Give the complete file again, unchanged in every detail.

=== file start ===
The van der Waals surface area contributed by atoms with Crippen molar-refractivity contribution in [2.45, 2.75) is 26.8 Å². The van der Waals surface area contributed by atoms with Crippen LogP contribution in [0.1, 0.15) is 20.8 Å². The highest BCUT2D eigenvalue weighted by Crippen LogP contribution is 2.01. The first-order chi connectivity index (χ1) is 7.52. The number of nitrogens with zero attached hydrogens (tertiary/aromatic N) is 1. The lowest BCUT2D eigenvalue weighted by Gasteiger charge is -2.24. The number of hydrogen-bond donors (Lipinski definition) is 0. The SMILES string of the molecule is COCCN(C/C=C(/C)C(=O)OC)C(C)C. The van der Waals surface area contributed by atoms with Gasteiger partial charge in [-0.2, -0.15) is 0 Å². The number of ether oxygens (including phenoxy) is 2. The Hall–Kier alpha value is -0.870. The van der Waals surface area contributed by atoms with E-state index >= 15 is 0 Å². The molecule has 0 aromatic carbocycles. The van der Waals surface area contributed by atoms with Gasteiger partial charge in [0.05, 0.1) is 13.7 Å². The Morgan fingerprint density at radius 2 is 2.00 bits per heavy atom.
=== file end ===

The van der Waals surface area contributed by atoms with Crippen molar-refractivity contribution in [2.45, 2.75) is 26.8 Å². The van der Waals surface area contributed by atoms with Crippen LogP contribution in [0.1, 0.15) is 20.8 Å². The highest BCUT2D eigenvalue weighted by Crippen LogP contribution is 2.01. The first-order chi connectivity index (χ1) is 7.52. The number of nitrogens with zero attached hydrogens (tertiary/aromatic N) is 1. The lowest BCUT2D eigenvalue weighted by Gasteiger charge is -2.24. The number of hydrogen-bond donors (Lipinski definition) is 0. The SMILES string of the molecule is COCCN(C/C=C(/C)C(=O)OC)C(C)C. The van der Waals surface area contributed by atoms with Gasteiger partial charge in [-0.2, -0.15) is 0 Å². The number of ether oxygens (including phenoxy) is 2. The Hall–Kier alpha value is -0.870. The van der Waals surface area contributed by atoms with E-state index >= 15 is 0 Å². The molecule has 0 aromatic carbocycles. The van der Waals surface area contributed by atoms with Gasteiger partial charge in [0.05, 0.1) is 13.7 Å². The Morgan fingerprint density at radius 2 is 2.00 bits per heavy atom.